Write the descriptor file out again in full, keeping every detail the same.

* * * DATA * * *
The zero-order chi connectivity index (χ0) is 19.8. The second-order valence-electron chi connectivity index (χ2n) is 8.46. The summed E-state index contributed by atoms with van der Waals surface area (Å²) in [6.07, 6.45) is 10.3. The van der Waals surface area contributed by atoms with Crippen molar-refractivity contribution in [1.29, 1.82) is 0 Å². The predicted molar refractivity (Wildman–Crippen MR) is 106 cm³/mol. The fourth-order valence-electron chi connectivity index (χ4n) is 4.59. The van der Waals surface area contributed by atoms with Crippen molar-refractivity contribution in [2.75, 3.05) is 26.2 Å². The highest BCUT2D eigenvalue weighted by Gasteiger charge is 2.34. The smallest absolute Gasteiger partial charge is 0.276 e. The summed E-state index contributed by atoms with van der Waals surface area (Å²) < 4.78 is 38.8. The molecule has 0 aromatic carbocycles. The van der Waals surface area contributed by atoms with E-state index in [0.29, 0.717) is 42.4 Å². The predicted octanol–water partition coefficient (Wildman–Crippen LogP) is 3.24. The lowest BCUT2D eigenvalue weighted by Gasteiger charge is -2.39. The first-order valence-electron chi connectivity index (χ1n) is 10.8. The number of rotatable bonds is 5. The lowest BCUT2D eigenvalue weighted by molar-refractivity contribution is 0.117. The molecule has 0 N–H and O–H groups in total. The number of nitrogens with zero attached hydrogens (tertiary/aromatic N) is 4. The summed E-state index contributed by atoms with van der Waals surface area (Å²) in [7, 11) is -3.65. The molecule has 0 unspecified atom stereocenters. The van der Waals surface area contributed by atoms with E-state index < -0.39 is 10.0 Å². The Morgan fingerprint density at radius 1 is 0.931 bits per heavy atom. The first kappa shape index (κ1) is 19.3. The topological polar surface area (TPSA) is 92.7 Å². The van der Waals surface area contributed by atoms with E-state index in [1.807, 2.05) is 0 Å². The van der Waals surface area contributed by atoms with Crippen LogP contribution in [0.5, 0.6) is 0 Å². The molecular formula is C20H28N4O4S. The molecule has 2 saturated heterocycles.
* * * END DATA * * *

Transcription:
The zero-order chi connectivity index (χ0) is 19.8. The second-order valence-electron chi connectivity index (χ2n) is 8.46. The summed E-state index contributed by atoms with van der Waals surface area (Å²) in [6.07, 6.45) is 10.3. The van der Waals surface area contributed by atoms with Crippen molar-refractivity contribution in [1.29, 1.82) is 0 Å². The predicted molar refractivity (Wildman–Crippen MR) is 106 cm³/mol. The fourth-order valence-electron chi connectivity index (χ4n) is 4.59. The van der Waals surface area contributed by atoms with Crippen molar-refractivity contribution in [2.75, 3.05) is 26.2 Å². The highest BCUT2D eigenvalue weighted by Gasteiger charge is 2.34. The smallest absolute Gasteiger partial charge is 0.276 e. The summed E-state index contributed by atoms with van der Waals surface area (Å²) < 4.78 is 38.8. The molecule has 0 aromatic carbocycles. The van der Waals surface area contributed by atoms with E-state index in [0.29, 0.717) is 42.4 Å². The predicted octanol–water partition coefficient (Wildman–Crippen LogP) is 3.24. The lowest BCUT2D eigenvalue weighted by Gasteiger charge is -2.39. The first-order valence-electron chi connectivity index (χ1n) is 10.8. The number of rotatable bonds is 5. The lowest BCUT2D eigenvalue weighted by molar-refractivity contribution is 0.117. The molecule has 0 N–H and O–H groups in total. The number of nitrogens with zero attached hydrogens (tertiary/aromatic N) is 4. The summed E-state index contributed by atoms with van der Waals surface area (Å²) in [7, 11) is -3.65. The molecule has 0 unspecified atom stereocenters. The van der Waals surface area contributed by atoms with E-state index < -0.39 is 10.0 Å². The Morgan fingerprint density at radius 1 is 0.931 bits per heavy atom. The first kappa shape index (κ1) is 19.3. The topological polar surface area (TPSA) is 92.7 Å². The van der Waals surface area contributed by atoms with E-state index in [1.807, 2.05) is 0 Å². The van der Waals surface area contributed by atoms with Crippen LogP contribution in [0.5, 0.6) is 0 Å². The molecular formula is C20H28N4O4S. The molecule has 2 saturated heterocycles.